You could say this book is a little bit like Superbad trying to disguise itself as some kind of philosophical manifesto, with make-out sessions thrown in there for kicks. Surprisingly, the result was a lot better than what the recipe promises - even if Graffiti Moon does have its flaws.
Due thanks to Random House via NetGalley for allowing me to pre-read this title.
Title: Graffiti Moon
Author: Cath Crowley
Publishing House: Knopf Books for Young Readers
Release Date: 14 February 2012 (American Edition)
Page Count: 272 (Hardcover)
The novel - taking just one night for its time frame - sets out to tell a multi-layered story about an Australian teen named Lucy as she sets off to discover the true identity of an enigmatic graffiti artist known as “Shadow.” The art that Shadow creates strikes a chord with Lucy, who’s also an artist - a glass-blower, to be more specific. Add a well-meaning comic relief and some bad dudes who like to cut people with things and shake well. Sounds like a
great okay recipe for your average teen movie, dunnit? But despite the gimmicky Valentine’s Day release date/”edgy” teen romance cover double whammy, Graffiti isn’t as simple as it seems… which might be the problem.
The plot moves at a fast clip, as it rightly should - Graffiti is a lightweight, clocking in under 300 pages. Despite the (for me, personally - especially considering I’m working my way through A Clash of Kings right now. Excessively long bracket over) low page count, Crowley manages to cram quite a bit of plot between the book’s covers. Shadow’s identity, while secret from Lucy until quite close to the end, is immediately obvious to the reader - half of the book is written in his perspective - which detracts from the mystery, but adds a fair bit of tension to the narrative. And that tension is needed. Despite the threat looming from various Big Bads, the narrative is generally a loosely-structured series of incidents: character sketches, random running through deserted parks, various people making out with each other, and overly-copious flashbacks. Despite that, it was a quick and entertaining read. The attempts at “depth” and philosophy missed the mark for me, but the plot was generally disconnected from these, so I will forgive them.
The book is narrated from two major perspectives - Lucy’s and Shadow’s - with occasional bits of poetry written by a third character, Shadow’s best dude friend, thrown in there for “spice.” This is a good idea narratively speaking, as it provides sufficient background for the characters’ relationships and sets up the dramatic irony surrounding Shadow’s actual identity. So props for that. But I took issue with the fact that, despite the lengths Crowley goes to distinguish the characters, Shadow and Lucy speak in exactly (and I mean sometimes-had-trouble-telling-them-apart exactly) the same narrative voice. I don’t care if the chapter heading tells me who’s speaking. Show me, please, dammit! This is a problem I’ve encountered in a lot of YA fiction - usually moreso in the dystopian/sci fi stuff. Clearly it has infected the realistic fic as well.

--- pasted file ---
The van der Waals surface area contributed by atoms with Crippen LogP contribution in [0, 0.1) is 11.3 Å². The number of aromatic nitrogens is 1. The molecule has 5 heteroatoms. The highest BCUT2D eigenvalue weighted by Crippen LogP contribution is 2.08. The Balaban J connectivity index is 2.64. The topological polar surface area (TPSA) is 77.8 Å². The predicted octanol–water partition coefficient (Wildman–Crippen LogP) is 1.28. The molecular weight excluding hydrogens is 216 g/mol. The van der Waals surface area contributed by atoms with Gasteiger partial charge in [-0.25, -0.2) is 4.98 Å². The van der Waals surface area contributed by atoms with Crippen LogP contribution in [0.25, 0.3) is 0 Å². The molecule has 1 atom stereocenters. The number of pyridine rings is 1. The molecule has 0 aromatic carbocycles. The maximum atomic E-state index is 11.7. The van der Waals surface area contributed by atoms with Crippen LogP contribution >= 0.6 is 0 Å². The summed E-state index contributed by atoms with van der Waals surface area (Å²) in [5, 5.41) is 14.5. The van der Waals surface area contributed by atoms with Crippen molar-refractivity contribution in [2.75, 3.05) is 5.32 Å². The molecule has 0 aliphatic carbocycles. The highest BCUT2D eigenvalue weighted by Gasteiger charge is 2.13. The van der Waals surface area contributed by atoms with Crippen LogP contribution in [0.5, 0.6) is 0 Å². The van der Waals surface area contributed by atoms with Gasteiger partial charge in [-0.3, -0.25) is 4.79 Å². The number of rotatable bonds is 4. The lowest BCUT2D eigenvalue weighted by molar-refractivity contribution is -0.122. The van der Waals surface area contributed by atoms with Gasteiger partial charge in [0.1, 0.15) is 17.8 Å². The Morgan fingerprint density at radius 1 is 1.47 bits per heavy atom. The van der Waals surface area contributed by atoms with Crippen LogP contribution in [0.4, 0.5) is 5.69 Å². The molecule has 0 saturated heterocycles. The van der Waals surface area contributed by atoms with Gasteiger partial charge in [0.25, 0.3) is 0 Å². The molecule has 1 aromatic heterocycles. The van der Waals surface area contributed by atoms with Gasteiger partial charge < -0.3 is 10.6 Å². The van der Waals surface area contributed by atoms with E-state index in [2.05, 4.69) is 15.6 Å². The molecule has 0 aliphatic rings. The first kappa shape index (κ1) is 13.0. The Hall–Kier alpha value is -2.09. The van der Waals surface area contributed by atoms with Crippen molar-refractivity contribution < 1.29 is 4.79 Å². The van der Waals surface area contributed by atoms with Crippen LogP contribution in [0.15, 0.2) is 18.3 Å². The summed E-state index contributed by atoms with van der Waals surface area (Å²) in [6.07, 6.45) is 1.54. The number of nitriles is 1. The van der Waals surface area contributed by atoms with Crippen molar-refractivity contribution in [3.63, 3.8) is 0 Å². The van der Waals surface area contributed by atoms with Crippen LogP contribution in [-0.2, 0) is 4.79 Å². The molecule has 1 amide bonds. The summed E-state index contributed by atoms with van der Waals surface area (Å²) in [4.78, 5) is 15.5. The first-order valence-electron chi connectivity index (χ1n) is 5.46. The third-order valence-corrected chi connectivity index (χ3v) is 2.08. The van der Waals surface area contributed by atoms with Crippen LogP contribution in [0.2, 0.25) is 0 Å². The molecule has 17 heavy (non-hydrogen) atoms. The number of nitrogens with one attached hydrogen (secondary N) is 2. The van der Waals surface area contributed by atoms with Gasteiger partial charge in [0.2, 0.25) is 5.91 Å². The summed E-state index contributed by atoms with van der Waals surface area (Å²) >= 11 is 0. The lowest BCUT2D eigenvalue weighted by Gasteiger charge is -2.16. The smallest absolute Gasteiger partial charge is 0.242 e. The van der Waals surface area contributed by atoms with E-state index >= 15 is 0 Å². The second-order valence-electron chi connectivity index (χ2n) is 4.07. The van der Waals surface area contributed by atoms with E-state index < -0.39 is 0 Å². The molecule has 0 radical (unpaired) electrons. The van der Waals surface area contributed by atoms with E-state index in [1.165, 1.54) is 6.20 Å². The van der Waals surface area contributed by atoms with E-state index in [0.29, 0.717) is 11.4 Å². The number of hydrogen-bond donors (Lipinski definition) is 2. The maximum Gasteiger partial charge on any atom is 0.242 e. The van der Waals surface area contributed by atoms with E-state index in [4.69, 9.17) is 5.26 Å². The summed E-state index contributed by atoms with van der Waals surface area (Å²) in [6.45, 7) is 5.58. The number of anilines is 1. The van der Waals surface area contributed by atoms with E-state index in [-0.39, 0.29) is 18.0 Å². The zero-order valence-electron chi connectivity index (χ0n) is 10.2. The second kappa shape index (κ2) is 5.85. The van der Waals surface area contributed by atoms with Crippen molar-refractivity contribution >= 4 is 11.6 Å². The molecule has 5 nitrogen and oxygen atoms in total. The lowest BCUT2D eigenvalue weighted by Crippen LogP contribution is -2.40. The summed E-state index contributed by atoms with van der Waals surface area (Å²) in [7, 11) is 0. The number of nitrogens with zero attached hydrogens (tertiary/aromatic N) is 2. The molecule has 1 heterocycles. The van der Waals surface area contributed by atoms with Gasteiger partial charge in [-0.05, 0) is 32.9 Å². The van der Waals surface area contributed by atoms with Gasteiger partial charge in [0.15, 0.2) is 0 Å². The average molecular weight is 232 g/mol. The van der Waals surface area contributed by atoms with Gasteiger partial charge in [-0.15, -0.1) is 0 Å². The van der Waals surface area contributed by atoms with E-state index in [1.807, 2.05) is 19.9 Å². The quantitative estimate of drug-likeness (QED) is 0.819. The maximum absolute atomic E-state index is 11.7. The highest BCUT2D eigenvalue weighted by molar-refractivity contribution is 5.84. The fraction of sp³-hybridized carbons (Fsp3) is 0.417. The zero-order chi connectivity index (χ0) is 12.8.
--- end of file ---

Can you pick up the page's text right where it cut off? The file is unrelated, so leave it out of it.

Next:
Another quibble I have is that, despite the fact that narratively they sound identical, I found it hard to relate to our leading lady. There was nothing wrong with Lucy, per se - she just had way too much in common with Shadow. His story was the more interesting version of hers - unorthodox home life, secret desire to be an artist, teen angst, etcetera - so when it came to develop Lucy’s character and that was all exactly the same, but less extreme, it was boring. They came from similar backgrounds (generally), and both had similar secret artistic dreams, and similar angst.
The actual narrative itself was what provided all of the romantic tension. There was no romantic tension between them in a personality sense - I mean, Lucy was already in love with the guy before the story started! Events and circumstances were what separated them, not personality differences. I like my romance served with a healthy dose of antagonism - I mean, who doesn’t love a little love a la Lizzie and Darcy? It’s the clash of wills and opinions that makes a love story interesting! Those are the issues I had with both characters and writing - for once so entwined I couldn’t really separate them and still maintain a charade of coherence.
As for enjoyability, Graffiti Moon had its moments. Like any raunchy, frenetic teen flick, it had its fair share of humor and snappy dialogue, even if
much some of it was forced. And it had its fair share of pretty-prose one-liners; it’s a book about artistes, after all. But something about the ending left me cold. Not that there’s a tear-jerking shocker lurking on the last page - it ended fairly well as I expected it to. It was trying too hard to be touching and deep, and I wasn’t feeling any of that. It was a good story, with a good set-up and some quality writing, but it didn’t thrill me. For my money, it didn’t do what it set out to do. Not that it was a bad read. Maybe you’ll read it and think “oh, this book totally gets me, it understands what I’m going through,” but that wasn’t what came to mind when I flipped the last page.
Premise & Originality: 0.5 Star
Plot: 1 Star
Characters: 0.5 Stars
Writing: 0.5 Stars
Enjoyability: 0.5 Stars
Total: 3.5 / 5 Stars